It’s increasingly common knowledge that Japan has some unusual bathing habits, at least compared to those of the Western world. The bathtub in Japan is generally seen as a place to relax, warm up, or ease tired muscles, not as a place to get clean (that’s what the stool and the shower head beside it are for). One of the most novel ways to indulge in this steamy pastime is to attend a public bath house (sentou) and experience a bit of naked bonding time with friends, family, and whoever else happens to be present that day.
However, as most Japanese these days have bathtubs in their homes, the need to visit a dedicated bath house is greatly diminished. These aging facilities are losing business by the day, and many have been forced to close. Thankfully, there is one demographic that remains enthralled by the idea of experiencing public baths as a novelty. Travel agencies and bath houses together are reaching out to foreign tourists as an important source of business.
Ladies and gentlemen, boys and girls, the weekend has finally arrived! We know exactly how we’ll be spending ours, and we have a feeling that gamers in Australia, Europe, Central and South America will also be spending theirs much the same way following the arrival of Microsoft’s Xbox One and, finally hitting stores outside of the US this very day, Sony’s PlayStation 4.
Of course, one little gamer already knows exactly what’s up, and despite being barely 22 months old and the PS4 having only been released a week or two ago, is already more than familiar with the hardware if this video is any indication.
Having read comics a lot as a kid I always dreamed of having a mutation. Having my genetic material altered so that I could fly or turn invisible would have been great. However, as I grew up I realized that mutations often lead to things like health problems and considered myself better off.
Now watching this video, I may have to reconsider. According to the person who posted it on YouTube it was taken in Russia. It appears to show a humanoid creature crawling across the exterior of an apartment building.
Walk around a major Japanese city at night, and sooner or later you’re bound to come across a tiny, candle-lit table on the sidewalk, usually with a line of young women stretching from it. Contrary to appearances, this is not, in fact, a romantic autograph signing session by the RocketNews24 team, and is instead one of the many street-side fortune tellers who ply their trade in Japan after nightfall.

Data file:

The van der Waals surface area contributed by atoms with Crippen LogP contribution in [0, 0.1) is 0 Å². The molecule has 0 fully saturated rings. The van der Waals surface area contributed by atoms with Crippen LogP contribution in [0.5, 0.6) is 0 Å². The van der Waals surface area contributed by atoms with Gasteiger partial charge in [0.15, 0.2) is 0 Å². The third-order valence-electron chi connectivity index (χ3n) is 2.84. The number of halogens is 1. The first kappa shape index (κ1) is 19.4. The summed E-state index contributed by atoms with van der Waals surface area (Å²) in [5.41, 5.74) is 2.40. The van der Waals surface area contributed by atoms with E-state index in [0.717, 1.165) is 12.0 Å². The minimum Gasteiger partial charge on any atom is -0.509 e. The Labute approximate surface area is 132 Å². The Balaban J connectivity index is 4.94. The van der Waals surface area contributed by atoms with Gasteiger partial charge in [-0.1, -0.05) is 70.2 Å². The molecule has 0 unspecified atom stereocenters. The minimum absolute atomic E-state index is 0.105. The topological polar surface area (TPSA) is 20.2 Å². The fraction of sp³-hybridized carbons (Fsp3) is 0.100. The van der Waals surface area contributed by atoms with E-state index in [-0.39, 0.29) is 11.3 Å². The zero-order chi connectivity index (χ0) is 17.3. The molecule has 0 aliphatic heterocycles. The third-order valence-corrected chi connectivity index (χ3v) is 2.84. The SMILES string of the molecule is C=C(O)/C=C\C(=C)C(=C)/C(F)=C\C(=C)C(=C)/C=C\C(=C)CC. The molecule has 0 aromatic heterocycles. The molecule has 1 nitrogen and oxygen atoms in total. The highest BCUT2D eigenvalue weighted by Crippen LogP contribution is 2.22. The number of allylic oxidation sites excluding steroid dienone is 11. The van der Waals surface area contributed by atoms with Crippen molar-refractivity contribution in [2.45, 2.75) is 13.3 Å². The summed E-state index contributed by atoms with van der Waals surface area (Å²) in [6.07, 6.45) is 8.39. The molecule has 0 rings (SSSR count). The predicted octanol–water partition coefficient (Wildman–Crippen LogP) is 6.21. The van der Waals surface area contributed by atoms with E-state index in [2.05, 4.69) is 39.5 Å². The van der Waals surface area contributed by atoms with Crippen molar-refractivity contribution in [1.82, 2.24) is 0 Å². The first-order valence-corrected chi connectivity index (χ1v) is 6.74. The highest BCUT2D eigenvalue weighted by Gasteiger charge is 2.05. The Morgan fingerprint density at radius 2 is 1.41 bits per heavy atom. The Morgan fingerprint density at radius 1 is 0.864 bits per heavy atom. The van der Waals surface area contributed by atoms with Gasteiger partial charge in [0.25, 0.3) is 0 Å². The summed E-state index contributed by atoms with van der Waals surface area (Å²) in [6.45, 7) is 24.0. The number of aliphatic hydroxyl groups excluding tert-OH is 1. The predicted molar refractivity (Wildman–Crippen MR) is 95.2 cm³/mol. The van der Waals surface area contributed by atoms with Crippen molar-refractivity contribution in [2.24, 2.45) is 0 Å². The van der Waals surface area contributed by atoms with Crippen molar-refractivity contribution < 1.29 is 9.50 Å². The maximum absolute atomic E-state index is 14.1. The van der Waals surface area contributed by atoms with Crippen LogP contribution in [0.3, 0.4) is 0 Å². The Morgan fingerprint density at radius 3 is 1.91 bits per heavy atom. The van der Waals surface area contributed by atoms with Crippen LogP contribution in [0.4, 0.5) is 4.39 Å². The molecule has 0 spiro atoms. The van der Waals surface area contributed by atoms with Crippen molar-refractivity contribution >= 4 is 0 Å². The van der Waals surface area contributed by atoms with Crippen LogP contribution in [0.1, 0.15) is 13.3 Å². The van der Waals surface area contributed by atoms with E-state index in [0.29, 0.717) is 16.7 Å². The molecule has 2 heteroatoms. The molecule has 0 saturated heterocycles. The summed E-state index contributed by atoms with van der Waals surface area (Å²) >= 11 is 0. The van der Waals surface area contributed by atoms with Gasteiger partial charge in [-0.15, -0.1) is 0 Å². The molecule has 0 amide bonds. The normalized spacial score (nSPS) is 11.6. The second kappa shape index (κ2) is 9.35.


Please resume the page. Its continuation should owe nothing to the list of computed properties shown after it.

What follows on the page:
One of the most popular types of fortune telling is palm reading. Believers claim that by examining the lines of your palm and fingers, an expert can deduce your future and true character. And now, with a simple test you can perform at home, a quick glance at your thumb will also clue you in to the strength of your own personal connection to the spirit world.
In recent years, there has been a backlash against the numerous princesses in Disney’s films. Criticisms have been lobbed at films spanning the many decades of the studio’s animated canon, with complaints that earlier princesses are too inactive, and that more recent heroines are too sexualized in design.
Regardless of whether or not you agree that Disney’s princesses are having a negative influence on the impressionable minds of children, I think we can all agree that what’s most important is not how someone looks, but rather the quality of their character and integrity. The highest form of beauty is inner beauty, and it’s important that we help our children develop the skills necessary to look inside of a person to see what they’re really made of.
And I can’t think of a better way to do that than by examining X-rays of Disney princesses.
I’ve lived abroad three times in my life. Once was a homestay in France, once was a semester studying in Germany, and now I live and work in Japan. I don’t expect that I will ever move back to the States. I love Japan and have wanted to live abroad almost as long as I can remember. Even so, it has sometimes been challenging for a girl from suburban Arizona who didn’t even get a passport until she was 18, and lately I’ve been wondering what I would tell my younger self to better prepare her for this crazy expat life.
With the help of our globetrotting friends, we’ve come up with this list of seven things you should know before moving abroad.
Like many people who grew up in the US, I used to think of food cooked at a convenience store as the absolute last resort for sustenance. Things are different in Japan though, where the hygienic, attentively-staffed convenience stores are more akin to compact local grocers. Aside from a variety of boxed lunches, you can even get tasty hot food, such as fried chicken.
Fried chicken, it just so happens, is the traditional choice in Japan for Christmas Eve dinner, so with the holiday fast approaching we decided to stage a little taste test to see which convenience store’s fried chicken is the best.